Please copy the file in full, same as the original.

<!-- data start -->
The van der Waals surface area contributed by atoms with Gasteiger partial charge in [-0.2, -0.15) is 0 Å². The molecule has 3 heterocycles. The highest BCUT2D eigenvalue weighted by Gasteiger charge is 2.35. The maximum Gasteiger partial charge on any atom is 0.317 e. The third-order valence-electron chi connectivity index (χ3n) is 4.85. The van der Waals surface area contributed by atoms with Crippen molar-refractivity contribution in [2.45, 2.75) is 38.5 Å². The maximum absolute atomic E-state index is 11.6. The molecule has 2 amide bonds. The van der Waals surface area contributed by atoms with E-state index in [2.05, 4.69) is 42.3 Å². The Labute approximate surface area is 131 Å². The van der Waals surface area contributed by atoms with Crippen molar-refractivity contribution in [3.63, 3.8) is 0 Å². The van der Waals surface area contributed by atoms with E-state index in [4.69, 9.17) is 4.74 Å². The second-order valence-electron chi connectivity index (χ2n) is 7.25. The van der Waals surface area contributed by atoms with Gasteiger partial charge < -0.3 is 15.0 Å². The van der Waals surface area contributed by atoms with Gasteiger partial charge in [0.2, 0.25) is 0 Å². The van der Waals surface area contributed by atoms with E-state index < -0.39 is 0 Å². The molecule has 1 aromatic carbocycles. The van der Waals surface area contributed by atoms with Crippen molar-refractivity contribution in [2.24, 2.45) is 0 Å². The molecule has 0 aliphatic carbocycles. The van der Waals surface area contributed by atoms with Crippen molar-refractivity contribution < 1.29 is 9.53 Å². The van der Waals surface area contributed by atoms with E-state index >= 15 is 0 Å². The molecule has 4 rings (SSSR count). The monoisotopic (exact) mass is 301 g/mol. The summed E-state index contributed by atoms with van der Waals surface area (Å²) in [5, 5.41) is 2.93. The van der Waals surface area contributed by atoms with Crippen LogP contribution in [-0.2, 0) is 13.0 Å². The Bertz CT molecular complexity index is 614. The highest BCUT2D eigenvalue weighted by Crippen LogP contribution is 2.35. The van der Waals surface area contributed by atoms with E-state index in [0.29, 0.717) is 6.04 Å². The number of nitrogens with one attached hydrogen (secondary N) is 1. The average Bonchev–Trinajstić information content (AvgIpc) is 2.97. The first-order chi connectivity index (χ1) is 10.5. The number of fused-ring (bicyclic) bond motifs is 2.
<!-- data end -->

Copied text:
The van der Waals surface area contributed by atoms with Gasteiger partial charge in [-0.2, -0.15) is 0 Å². The molecule has 3 heterocycles. The highest BCUT2D eigenvalue weighted by Gasteiger charge is 2.35. The maximum Gasteiger partial charge on any atom is 0.317 e. The third-order valence-electron chi connectivity index (χ3n) is 4.85. The van der Waals surface area contributed by atoms with Crippen molar-refractivity contribution in [2.45, 2.75) is 38.5 Å². The maximum absolute atomic E-state index is 11.6. The molecule has 2 amide bonds. The van der Waals surface area contributed by atoms with E-state index in [2.05, 4.69) is 42.3 Å². The Labute approximate surface area is 131 Å². The van der Waals surface area contributed by atoms with Crippen molar-refractivity contribution in [3.63, 3.8) is 0 Å². The van der Waals surface area contributed by atoms with E-state index in [4.69, 9.17) is 4.74 Å². The second-order valence-electron chi connectivity index (χ2n) is 7.25. The van der Waals surface area contributed by atoms with Gasteiger partial charge < -0.3 is 15.0 Å². The van der Waals surface area contributed by atoms with Gasteiger partial charge in [0.2, 0.25) is 0 Å². The van der Waals surface area contributed by atoms with E-state index < -0.39 is 0 Å². The molecule has 1 aromatic carbocycles. The van der Waals surface area contributed by atoms with Crippen molar-refractivity contribution in [2.24, 2.45) is 0 Å². The molecule has 0 aliphatic carbocycles. The van der Waals surface area contributed by atoms with Crippen molar-refractivity contribution < 1.29 is 9.53 Å². The van der Waals surface area contributed by atoms with E-state index >= 15 is 0 Å². The molecule has 4 rings (SSSR count). The monoisotopic (exact) mass is 301 g/mol. The summed E-state index contributed by atoms with van der Waals surface area (Å²) in [5, 5.41) is 2.93. The van der Waals surface area contributed by atoms with Crippen LogP contribution in [-0.2, 0) is 13.0 Å². The Bertz CT molecular complexity index is 614. The highest BCUT2D eigenvalue weighted by Crippen LogP contribution is 2.35. The van der Waals surface area contributed by atoms with E-state index in [0.29, 0.717) is 6.04 Å². The number of nitrogens with one attached hydrogen (secondary N) is 1. The average Bonchev–Trinajstić information content (AvgIpc) is 2.97. The first-order chi connectivity index (χ1) is 10.5. The number of fused-ring (bicyclic) bond motifs is 2.